Black Matter Foundation – A Real-World Escape Room

“Today you will embark on a series of tests that will determine if you are the right fit for us before we bring you into our secure facility.  Over the course of the next one to two hours, you will be undergoing a series of tests constructed to give us insight into your capabilities.  Open the drawer next to you and retrieve Interview Form 1A. This will be your guide.” – Black Matter Foundation

 

A voice speaks to me from a set of speakers flanking a series of four monitors. A stream of unintelligible code, ominous messages, and propaganda plays.  The screens cut out and a timer starts to count down from 2:00:00.  I frantically throw open the drawer to my right to find Interview Form 1A and a pile of pens. I grab one and exit the small black trailer wondering what the hell I have gotten myself into.

 

 

 

Black Matter Foundation is currently an enigma: it appears to be a real-world escape room supplemented by an application process and online puzzles, but there are hints to it being more. We are introduced to The Black Matter Foundation by a stock personality. He invites you to browse their website, and explains that they were involved in everything from the Manhattan Project to MK Ultra. To be accepted, study participants are given a test: decipher a password and fill out an application. Those accepted are given an address, time, and date with instruction to “Find your UBER.”  Once the elusive “UBER” is located, participants start an elaborate set of puzzles, tests, and trials that force them to explore multiple locations across the city of Anaheim to prove their worth. Black Matter Foundation innovatively uses commonplace locations and objects that are in plain sight of the public to create a clandestine feeling of discovery.

 

 

 

 

With a complete lack of visible staff, Black Matter Foundation has created something entirely unique: a free-standing experience with minimal upkeep and no interaction with participants.  They make use of real-world surroundings to make puzzles, as opposed to creating them from scratch. This proved to be a successful example for what can be done outside of a confined space, using objects that only those in game would explore.  Further, new technologies are used throughout the experience; an augmented reality app, called Zappar, allowed for participants to access hidden messages on various objects leading them to the next clue or location—again, changing public objects into in-game puzzle pieces seamlessly.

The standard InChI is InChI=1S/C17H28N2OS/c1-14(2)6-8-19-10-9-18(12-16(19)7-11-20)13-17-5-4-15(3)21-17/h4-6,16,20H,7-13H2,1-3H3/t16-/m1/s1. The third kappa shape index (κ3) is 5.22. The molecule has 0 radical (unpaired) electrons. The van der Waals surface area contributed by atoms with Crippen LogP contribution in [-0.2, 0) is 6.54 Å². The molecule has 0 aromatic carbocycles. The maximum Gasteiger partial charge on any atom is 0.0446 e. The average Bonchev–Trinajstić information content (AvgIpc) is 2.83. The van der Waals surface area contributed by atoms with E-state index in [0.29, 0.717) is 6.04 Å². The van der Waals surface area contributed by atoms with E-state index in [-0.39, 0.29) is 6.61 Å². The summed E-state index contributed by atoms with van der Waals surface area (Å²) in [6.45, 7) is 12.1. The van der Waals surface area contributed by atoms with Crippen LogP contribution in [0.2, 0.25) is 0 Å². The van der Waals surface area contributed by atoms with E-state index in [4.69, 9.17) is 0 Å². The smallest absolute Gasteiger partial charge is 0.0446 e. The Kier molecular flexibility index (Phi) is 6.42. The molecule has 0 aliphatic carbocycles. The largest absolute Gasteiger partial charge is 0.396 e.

Although this was a fun and innovative experience, Black Matter Foundation did experience a few growing pains during their beta-test. With a lack of staff present, if participants do not reset the previous puzzles appropriately, the next set of guests will be unable to solve the puzzle—and may not even be aware they cannot. This can lead to very frustrated participants and guest back-ups. Further, the lack of staff led to some smaller issues, like running out of interview forms and pens; thus, some more strict oversight is needed as the event progresses. Finally, interference from the public proved to be an issue for some guests. As all the puzzles are in the real world, harder puzzles could lead participants to be wandering an area for upwards of forty minutes, looking in car windows and even attempting to enter parked cars or businesses. This can attract unwanted attention from onlookers thinking that participants look suspicious (which they do). A few guests even had the cops threatened to be called on them. As all these issues can be easily corrected, we look forward to their next event and how they evolve.

 

Black Matter Foundation is an innovative extension of the escape room phenomena. Taking the puzzles into the real world, they provide a truly novel and exciting game that serves as an introduction to their storyline. With any new endeavor, they suffered a few hiccups in their execution and logistics, but that should be expected—and with a few minor tweaks, they will have a wonderful show that can lead a new genre in Southern California. I for one am excited to see what they can do with this concept.

 

 

Send your project concept or submit your brain to Black Matter Foundation on their website today!

About The Author

Maxwell Robison
Maxwell gained a passion and a sense of community through The Tension Experience and Have You Seen Jake. A former employee of CBS, a graduate of The European Film College in Denmark, and a multi-media artist who's work can be seen throughout Europe.

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